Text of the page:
Wednesday, 26 November 2014


I grew up in a family that was quite synchretic in its attitude to traditions. My mother is French, but from Alsace, which celebrates Christmas in the Germanic style (on the 24th of December in the evening, with cured meats, choral music, and white wine). My father is English, which means church on Christmas morning, stockings, roast goose, plum pudding and plenty of brandy. We lived in Belgium for four years, and there picked up yet another Christmas variant (December 6th, St Nicolas, chocolate coins in slippers laid out by the fire). And we did Hallowe'en long before it was widely observed in the UK, I now realise, because my mother's neighbour in West London when my brother and sister were young was an American women with two young daughters. Thus, my family collects holiday traditions, and as a rule, sticks to them.
Thanksgiving is not a holiday in the United Kingdom or in France. This is obvious if you know its history, but the traditions we are raised with seem so natural to us that I have more than once had to explain this to Americans. In much the same way, I am still not used to not having a four day weekend for Easter (in England, both Good Friday and Easter Monday are public holidays). Yet as I have now been in the US for six years, and have a American fiance, Thanksgiving is very much part of my own branch of the family's holiday traditions. In the years I have been here, I have had the good fortune to enjoy many different thanksgivings varieties: a gathering of international waifs and strays in a small apartment on the upper East Side of Manhattan, in a room barely big enough to hold us all was my first. The next year, it was a huge clan of Connecticut Jewish Americans in an old house outside Phili (hosted by that same former American neighbour who'd introduced our family to Hallowe'en).  For the past few years, it's been at my soon-to-be-in-laws house outside DC, where they make two turkeys (one roasted, one smoked). We'll be headed out there shortly. And I'll be spending next week in the gym.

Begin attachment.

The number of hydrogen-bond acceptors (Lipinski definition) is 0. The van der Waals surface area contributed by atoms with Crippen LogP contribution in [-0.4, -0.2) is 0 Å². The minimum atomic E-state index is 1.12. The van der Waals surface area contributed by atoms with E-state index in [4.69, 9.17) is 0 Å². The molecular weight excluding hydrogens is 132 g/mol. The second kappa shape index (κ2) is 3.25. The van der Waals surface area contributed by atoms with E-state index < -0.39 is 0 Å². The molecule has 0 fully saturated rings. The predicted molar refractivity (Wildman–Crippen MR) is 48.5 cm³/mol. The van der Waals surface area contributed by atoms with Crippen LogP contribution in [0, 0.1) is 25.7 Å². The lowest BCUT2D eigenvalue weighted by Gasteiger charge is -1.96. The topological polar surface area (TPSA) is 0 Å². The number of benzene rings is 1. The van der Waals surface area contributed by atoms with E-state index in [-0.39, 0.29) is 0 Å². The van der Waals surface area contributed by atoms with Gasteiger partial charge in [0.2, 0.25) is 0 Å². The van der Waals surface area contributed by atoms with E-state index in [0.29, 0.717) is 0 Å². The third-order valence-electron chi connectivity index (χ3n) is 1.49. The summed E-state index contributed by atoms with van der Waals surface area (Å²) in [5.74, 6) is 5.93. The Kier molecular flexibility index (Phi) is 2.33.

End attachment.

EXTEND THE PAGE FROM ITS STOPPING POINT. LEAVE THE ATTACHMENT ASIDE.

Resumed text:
Thanksgiving is an oddity in the American calendar. A day held holy, where everyone must find somewhere to go and belong. Uniquely, it is a time when the ordinary and day to day must be suspended. It's as if all the energy and focus that Europeans spread across a year's worth of holidays is shoved into one weekend, where it is considered normal to fly across the country, or drive 12 hours, all to eat the same food with the same people. The tradition of hospitality attached to Thanksgiving, which requires that you invite anyone in your home who may have nowhere to go, is a wonderful thing. It's very clear to me why it is such an important holiday to so many here, in a way that sterotyped movies focused around turkey mishaps never quite capture.
Throughout graduate school, my mother would come to visit for Thanksgiving. She would spend a week with me in the US. We built a series of traditions around that week, just the two of us. A day wandering around DC, a trip to Phili to visit her friend, dinner at a particular restaurant in Baltimore. Thus, in that week, we re-affirmed each other's place in our lives, even though we were an ocean apart.
Each family, each person, each group of friends, builds a personal narrative of traditions with the holidays, places and times that we encounter throughout lives. Some of these traditions survive almost unchanged throughout huge chunks of our lives. The 24th of December in my family is merely a slight modification of the Holiday my mother learnt from her parents. Some are entirely new, arriving with new people or new places entering our lives. Some are abandoned, or modified. Some are created to mark new life stages. In this pattern of shared traditions across time and space, the ebb and flow of our lives, and our connections to our history, both personal and larger, are made explicit. A year full of public and private holidays to be celebrated in particular ways is a marker of a life lived in the company of others.
Happy thanksgiving.

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